Christie: ‘RGGI will collapse up and down the Eastern Seaboard’

PRINCETON – The talk on Tuesday afternoon at the Princeton Library was advertised as a discussion between Gov. Chris Christie and elected officials from Princeton Borough and Princeton Township about the consolidation of the two municipalities, after a referendum passed this month.

But it didn’t take long for the “conversation” to morph into another town hall meeting where Gov. Chris Christie is at his most animated.

As is customary, he took questions from several residents on a wide array of subjects.

On the state’s pullout from the Regional Greenhouse Gas Initiative (RGGI):

Christie called RGGI a failure, saying that the market it helped to create is collapsing.

He said the utility bill tax that it imposes puts New Jersey at a regional disadvantage. Pennsylvania, he said, doesn’t participate in RGGI. He predicted RGGI “will collapse up and down the eastern seaboard.”

On the long periods of power outages following weather events like Hurricane Irene and the freak October snowstorm:

Gov. Christie said the goal for the state in the long term is to generate as much of its own electricity as it can, instead of buying much of it from states like Pennsylvania and Ohio. That is why, he said, he supports the creation of new natural gas-fired power plants.

He added that much of the power outages stemmed from fallen trees that knocked down power lines. Because of that, he said, local shade tree commissions may want to be more judicious with their tree placement, and consider whether the trees need to be further pruned so they don’t interfere with overhead wires.

The removal of trees by linemen, he said, is an “arduous, time-consuming job.”

He said the Board of Public Utilities will hold “intensive” public hearings to get to the root of the problem.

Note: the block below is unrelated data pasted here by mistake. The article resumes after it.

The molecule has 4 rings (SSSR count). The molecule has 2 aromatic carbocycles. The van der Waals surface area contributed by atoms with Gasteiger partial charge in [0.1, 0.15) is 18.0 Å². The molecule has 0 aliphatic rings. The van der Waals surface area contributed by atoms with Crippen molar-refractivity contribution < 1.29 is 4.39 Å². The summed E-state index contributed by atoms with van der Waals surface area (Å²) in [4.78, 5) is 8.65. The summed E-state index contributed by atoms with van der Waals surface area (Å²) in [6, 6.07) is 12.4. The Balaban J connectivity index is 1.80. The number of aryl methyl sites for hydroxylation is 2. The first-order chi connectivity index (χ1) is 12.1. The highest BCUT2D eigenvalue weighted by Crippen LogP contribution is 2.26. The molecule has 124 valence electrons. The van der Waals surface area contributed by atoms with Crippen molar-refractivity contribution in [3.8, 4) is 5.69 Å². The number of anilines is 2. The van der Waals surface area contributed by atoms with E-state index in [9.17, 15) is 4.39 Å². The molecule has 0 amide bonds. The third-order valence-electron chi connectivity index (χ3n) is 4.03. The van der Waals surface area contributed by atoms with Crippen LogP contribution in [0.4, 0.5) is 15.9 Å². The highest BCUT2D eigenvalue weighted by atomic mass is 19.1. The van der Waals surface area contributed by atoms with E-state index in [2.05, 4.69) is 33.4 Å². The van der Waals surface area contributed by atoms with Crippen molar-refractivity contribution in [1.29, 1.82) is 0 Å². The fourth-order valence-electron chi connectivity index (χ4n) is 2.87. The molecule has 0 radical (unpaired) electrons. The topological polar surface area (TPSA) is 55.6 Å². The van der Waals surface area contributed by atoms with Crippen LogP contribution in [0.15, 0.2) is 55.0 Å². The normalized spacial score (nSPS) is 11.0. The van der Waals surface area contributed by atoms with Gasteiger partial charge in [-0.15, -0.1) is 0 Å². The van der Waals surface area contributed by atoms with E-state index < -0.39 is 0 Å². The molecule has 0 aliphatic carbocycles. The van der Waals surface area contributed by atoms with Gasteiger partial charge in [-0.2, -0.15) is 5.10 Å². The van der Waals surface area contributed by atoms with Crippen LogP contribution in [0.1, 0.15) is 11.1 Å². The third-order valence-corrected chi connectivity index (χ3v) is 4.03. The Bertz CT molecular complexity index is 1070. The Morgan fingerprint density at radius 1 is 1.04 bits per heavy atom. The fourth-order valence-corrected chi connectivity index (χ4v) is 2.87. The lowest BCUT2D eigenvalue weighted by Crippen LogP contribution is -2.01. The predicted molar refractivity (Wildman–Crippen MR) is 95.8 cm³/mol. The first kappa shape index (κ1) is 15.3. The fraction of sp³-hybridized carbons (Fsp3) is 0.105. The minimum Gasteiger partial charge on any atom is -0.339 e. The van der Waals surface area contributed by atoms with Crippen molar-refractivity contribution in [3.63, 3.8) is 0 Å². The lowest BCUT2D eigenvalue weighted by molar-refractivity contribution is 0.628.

Placing the overhead wires underground, he said, is cost prohibitive, about $1 million per mile.

On the government’s role in the income disparity that has become a big issue in the Occupy protests: Christie said federal policies that drove out many middle class, manufacturing jobs to other countries may be a reason for it.

He said the Occupy protests, along with the Tea Party movement, are both driven highly by “emotion” but each wants diametrically opposed solutions.

On raising taxes for wealthy individuals: “It seems to me it’s just punitive.” He said in New Jersey, 1 percent of the residents pay 41 percent of the state income taxes.

On “fracking,” or the hydraulic fracturing process of gas exploration: Christie said he doesn’t have a position on it yet. But he said his decision on it will be based on science as opposed to emotion. He vetoed the Democrat-backed five-year moratorium on fracking, but signed a one-year moratorium instead.

A vote that had been scheduled for Monday by the Delaware River Basin Commission on lifting the moratorium was postponed, with no makeup date scheduled.

Christie: ‘RGGI will collapse up and down the Eastern Seaboard’